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A White Wedding Christmas Andrea Laurence 2022/8/3 13:46:20

“I didn’t do it alone, I assure you. The Catholic charity came and picked up all the old things we didn’t want to keep. I’ve had contractors in and out all week. We didn’t do any major renovations, so it’s mostly cosmetic, but I think it turned out nicely.”

“Well, what’s left for me to do?”

Colin took her hand and led her into the formal dining room. There, in front of the bay window, was a giant Christmas tree. Apparently her plan to distract him with sexual escapades hadn’t worked the way she’d thought.

“Colin,” she complained, but he raised a hand to silence her.

“Nope. You agreed to go along with the bet. It’s not fair if you stonewall my plans. If you’re confident enough to win, you’re confident enough to decorate a Christmas tree without being affected by the cloying sentimentality of it all.”

Natalie sighed. “Okay, fine. We’ll trim the tree.”

Colin grinned wide. “Great! I got all the decorations down from the attic.”

They approached the pile of boxes and plastic totes that were neatly stacked by the wall. He dug around until he found the one with Christmas lights.

“When did you have the time to get a live tree?”

“I went by a tree lot while you went back to your place to shower and change. It took some creative maneuvering to get it into the house, but I was successful. Would you like a drink before we get started?” he asked as he walked into the kitchen.

“Sure. Water would be fine.”

“How about some cider?” he called.

Cider? Natalie followed him into the kitchen, where she was assaulted by the scent of warm apple, cinnamon, orange zest and cloves. It was almost exactly like the scented candle she still had sitting on her desk from one of his holiday deliveries. She could hardly believe it, but Colin actually had a small pot of mulled cider simmering on the stove. Sneaky.

She wasn’t going to acknowledge it, though. “Some cider would be great,” she said. “It’s a cold day.”

“All right. I’ll be right out and we can get started on that tree.”

Natalie wandered back into the dining room and stared down the Christmas tree. She hadn’t actually been this close to one in a long time. The scent of pine was strong, like the wreath on her door. She’d never had a real tree before. Her mother had always insisted on an artificial tree for convenience and aesthetics. While perfectly shaped and easy to maintain, it was lacking something when compared to a real tree.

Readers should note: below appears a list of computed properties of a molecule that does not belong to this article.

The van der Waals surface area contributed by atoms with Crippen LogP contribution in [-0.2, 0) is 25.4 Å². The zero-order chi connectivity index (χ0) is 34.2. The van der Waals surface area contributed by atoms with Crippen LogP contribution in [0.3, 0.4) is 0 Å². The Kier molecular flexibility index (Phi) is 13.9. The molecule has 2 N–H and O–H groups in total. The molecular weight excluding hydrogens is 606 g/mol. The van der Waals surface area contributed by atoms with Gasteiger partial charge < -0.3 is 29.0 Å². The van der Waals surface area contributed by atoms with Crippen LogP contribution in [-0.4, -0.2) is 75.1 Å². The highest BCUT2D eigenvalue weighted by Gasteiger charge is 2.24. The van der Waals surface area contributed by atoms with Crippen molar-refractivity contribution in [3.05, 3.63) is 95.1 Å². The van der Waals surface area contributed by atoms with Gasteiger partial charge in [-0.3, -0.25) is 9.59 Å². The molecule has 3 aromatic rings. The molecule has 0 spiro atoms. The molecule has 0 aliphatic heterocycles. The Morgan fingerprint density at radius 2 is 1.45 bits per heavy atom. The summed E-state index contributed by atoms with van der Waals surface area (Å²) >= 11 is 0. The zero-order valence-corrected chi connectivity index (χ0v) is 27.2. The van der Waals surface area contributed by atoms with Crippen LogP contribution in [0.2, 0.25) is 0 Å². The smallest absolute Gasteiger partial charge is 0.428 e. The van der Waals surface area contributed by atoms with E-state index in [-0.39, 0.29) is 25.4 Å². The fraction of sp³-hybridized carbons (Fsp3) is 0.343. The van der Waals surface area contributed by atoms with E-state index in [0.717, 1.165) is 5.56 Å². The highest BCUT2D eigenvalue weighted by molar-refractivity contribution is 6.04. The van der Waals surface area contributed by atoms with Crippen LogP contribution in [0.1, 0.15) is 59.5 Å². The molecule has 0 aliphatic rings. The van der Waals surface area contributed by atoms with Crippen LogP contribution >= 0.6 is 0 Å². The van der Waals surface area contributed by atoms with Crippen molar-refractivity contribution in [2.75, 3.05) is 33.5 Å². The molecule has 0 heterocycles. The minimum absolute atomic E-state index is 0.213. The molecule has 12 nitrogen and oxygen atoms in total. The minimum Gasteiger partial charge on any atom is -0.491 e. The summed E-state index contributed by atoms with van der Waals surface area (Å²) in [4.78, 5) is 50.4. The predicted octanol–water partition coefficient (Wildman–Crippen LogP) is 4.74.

The soft melody of music started in another room, growing louder until she could hear Bing Crosby crooning. Before she could say anything, Colin came up to her with a mug of cider and a plate of iced sugar cookies.

“You’re kidding, right? Did you seriously bake Christmas cookies?”

“Uh, no,” he laughed. “I bought them at a bakery near the tree lot. I didn’t have time to do everything.”

“You did plenty,” she said, trying to ignore Bing’s pleas for a white Christmas. “Too much.” She sipped gingerly at the hot cider. The taste was amazing, warming her from the inside out. She’d actually never had cider before. It seemed she’d missed out on a lot of the traditional aspects of the holiday by abstaining for so long.

While it was nice, it wasn’t going to change how she felt about Christmas in general. Natalie reluctantly set her mug aside and opened the box of Christmas lights. The sooner they got the tree decorated, the sooner she could get out of here.

They fought to untangle multiple strands, wrapping the tree in several sets of multicolored twinkle lights. From there, Colin unpacked boxes of ornaments and handed them one at a time to Natalie to put them on the tree. They were all old and delicate: an assortment of glass balls and Hallmark figurines to mark various family milestones.

“Baby’s First Christmas,” Natalie read aloud. It was a silver rattle with the year engraved and a festive bow tied around it. “Is this yours?”

Colin nodded. “Yep. My mom always bought a few ornaments each year. This one,” he said, holding up Santa in a boat with a fishing pole, “was from the year we went camping and I caught my first fish.”

Natalie examined the ornament before adding it to the tree with the others. “That’s a sweet tradition.”

“There are a lot of memories in these boxes,” Colin said. “Good and bad.” He unwrapped another ornament with a picture of his parents set between a pair of pewter angel wings.